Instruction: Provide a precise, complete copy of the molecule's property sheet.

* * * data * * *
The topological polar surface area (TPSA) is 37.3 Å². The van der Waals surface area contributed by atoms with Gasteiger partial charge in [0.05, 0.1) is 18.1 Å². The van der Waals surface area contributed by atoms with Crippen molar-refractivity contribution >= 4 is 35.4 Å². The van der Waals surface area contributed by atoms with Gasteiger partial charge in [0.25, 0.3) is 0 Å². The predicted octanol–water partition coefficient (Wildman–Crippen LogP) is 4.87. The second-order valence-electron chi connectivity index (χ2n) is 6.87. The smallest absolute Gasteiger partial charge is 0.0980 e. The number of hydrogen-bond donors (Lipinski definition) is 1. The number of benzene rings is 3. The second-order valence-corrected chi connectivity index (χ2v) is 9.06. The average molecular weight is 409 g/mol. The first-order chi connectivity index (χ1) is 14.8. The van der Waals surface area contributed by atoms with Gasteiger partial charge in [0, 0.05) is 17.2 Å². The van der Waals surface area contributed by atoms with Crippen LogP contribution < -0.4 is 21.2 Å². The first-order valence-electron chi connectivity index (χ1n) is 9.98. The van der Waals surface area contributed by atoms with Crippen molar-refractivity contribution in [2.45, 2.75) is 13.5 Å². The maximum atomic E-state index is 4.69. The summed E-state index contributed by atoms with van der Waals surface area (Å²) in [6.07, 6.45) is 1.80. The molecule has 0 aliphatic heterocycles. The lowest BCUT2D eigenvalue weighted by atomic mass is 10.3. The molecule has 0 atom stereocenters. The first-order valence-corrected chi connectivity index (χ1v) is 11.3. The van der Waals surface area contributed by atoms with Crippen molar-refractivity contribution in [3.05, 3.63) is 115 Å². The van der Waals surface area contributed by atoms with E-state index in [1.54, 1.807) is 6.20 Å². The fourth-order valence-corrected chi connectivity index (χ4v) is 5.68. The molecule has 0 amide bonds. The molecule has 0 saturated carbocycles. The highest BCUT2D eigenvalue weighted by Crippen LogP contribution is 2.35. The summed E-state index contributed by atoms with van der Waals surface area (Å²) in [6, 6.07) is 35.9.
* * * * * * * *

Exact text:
The topological polar surface area (TPSA) is 37.3 Å². The van der Waals surface area contributed by atoms with Gasteiger partial charge in [0.05, 0.1) is 18.1 Å². The van der Waals surface area contributed by atoms with Crippen molar-refractivity contribution >= 4 is 35.4 Å². The van der Waals surface area contributed by atoms with Gasteiger partial charge in [0.25, 0.3) is 0 Å². The predicted octanol–water partition coefficient (Wildman–Crippen LogP) is 4.87. The second-order valence-electron chi connectivity index (χ2n) is 6.87. The smallest absolute Gasteiger partial charge is 0.0980 e. The number of hydrogen-bond donors (Lipinski definition) is 1. The number of benzene rings is 3. The second-order valence-corrected chi connectivity index (χ2v) is 9.06. The average molecular weight is 409 g/mol. The first-order chi connectivity index (χ1) is 14.8. The van der Waals surface area contributed by atoms with Gasteiger partial charge in [0, 0.05) is 17.2 Å². The van der Waals surface area contributed by atoms with Crippen LogP contribution < -0.4 is 21.2 Å². The first-order valence-electron chi connectivity index (χ1n) is 9.98. The van der Waals surface area contributed by atoms with Crippen molar-refractivity contribution in [2.45, 2.75) is 13.5 Å². The maximum atomic E-state index is 4.69. The summed E-state index contributed by atoms with van der Waals surface area (Å²) in [6.07, 6.45) is 1.80. The molecule has 0 aliphatic heterocycles. The lowest BCUT2D eigenvalue weighted by atomic mass is 10.3. The molecule has 0 atom stereocenters. The first-order valence-corrected chi connectivity index (χ1v) is 11.3. The van der Waals surface area contributed by atoms with Crippen molar-refractivity contribution in [3.05, 3.63) is 115 Å². The van der Waals surface area contributed by atoms with E-state index in [1.54, 1.807) is 6.20 Å². The fourth-order valence-corrected chi connectivity index (χ4v) is 5.68. The molecule has 0 amide bonds. The molecule has 0 saturated carbocycles. The highest BCUT2D eigenvalue weighted by Crippen LogP contribution is 2.35. The summed E-state index contributed by atoms with van der Waals surface area (Å²) in [6, 6.07) is 35.9.